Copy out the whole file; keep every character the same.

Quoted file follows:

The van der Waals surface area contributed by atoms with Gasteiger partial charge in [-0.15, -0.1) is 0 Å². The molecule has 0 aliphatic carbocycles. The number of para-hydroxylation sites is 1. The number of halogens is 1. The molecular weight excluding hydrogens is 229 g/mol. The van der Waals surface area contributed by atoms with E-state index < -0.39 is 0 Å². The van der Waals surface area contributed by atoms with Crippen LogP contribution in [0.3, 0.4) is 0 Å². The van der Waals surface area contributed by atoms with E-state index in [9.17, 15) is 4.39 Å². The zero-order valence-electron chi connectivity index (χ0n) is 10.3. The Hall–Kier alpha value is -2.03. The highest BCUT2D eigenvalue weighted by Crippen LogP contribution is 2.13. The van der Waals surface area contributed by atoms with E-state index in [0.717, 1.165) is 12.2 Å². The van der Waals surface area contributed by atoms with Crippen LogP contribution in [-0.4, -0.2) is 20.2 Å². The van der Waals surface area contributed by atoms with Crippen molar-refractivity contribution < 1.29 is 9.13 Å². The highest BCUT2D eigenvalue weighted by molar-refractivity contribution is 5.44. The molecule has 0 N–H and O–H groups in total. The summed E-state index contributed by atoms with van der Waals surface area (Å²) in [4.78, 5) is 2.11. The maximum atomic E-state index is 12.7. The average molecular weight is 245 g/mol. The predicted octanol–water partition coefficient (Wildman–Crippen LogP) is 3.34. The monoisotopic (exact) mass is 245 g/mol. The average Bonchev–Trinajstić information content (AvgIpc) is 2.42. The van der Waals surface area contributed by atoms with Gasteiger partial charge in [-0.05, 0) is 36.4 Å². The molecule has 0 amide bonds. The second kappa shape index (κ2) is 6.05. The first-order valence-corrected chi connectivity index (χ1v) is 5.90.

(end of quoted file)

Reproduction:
The van der Waals surface area contributed by atoms with Gasteiger partial charge in [-0.15, -0.1) is 0 Å². The molecule has 0 aliphatic carbocycles. The number of para-hydroxylation sites is 1. The number of halogens is 1. The molecular weight excluding hydrogens is 229 g/mol. The van der Waals surface area contributed by atoms with E-state index < -0.39 is 0 Å². The van der Waals surface area contributed by atoms with Crippen LogP contribution in [0.3, 0.4) is 0 Å². The van der Waals surface area contributed by atoms with E-state index in [9.17, 15) is 4.39 Å². The zero-order valence-electron chi connectivity index (χ0n) is 10.3. The Hall–Kier alpha value is -2.03. The highest BCUT2D eigenvalue weighted by Crippen LogP contribution is 2.13. The van der Waals surface area contributed by atoms with E-state index in [0.717, 1.165) is 12.2 Å². The van der Waals surface area contributed by atoms with Crippen LogP contribution in [-0.4, -0.2) is 20.2 Å². The van der Waals surface area contributed by atoms with Crippen molar-refractivity contribution < 1.29 is 9.13 Å². The highest BCUT2D eigenvalue weighted by molar-refractivity contribution is 5.44. The molecule has 0 N–H and O–H groups in total. The summed E-state index contributed by atoms with van der Waals surface area (Å²) in [4.78, 5) is 2.11. The maximum atomic E-state index is 12.7. The average molecular weight is 245 g/mol. The predicted octanol–water partition coefficient (Wildman–Crippen LogP) is 3.34. The monoisotopic (exact) mass is 245 g/mol. The average Bonchev–Trinajstić information content (AvgIpc) is 2.42. The van der Waals surface area contributed by atoms with Gasteiger partial charge in [-0.05, 0) is 36.4 Å². The molecule has 0 amide bonds. The second kappa shape index (κ2) is 6.05. The first-order valence-corrected chi connectivity index (χ1v) is 5.90.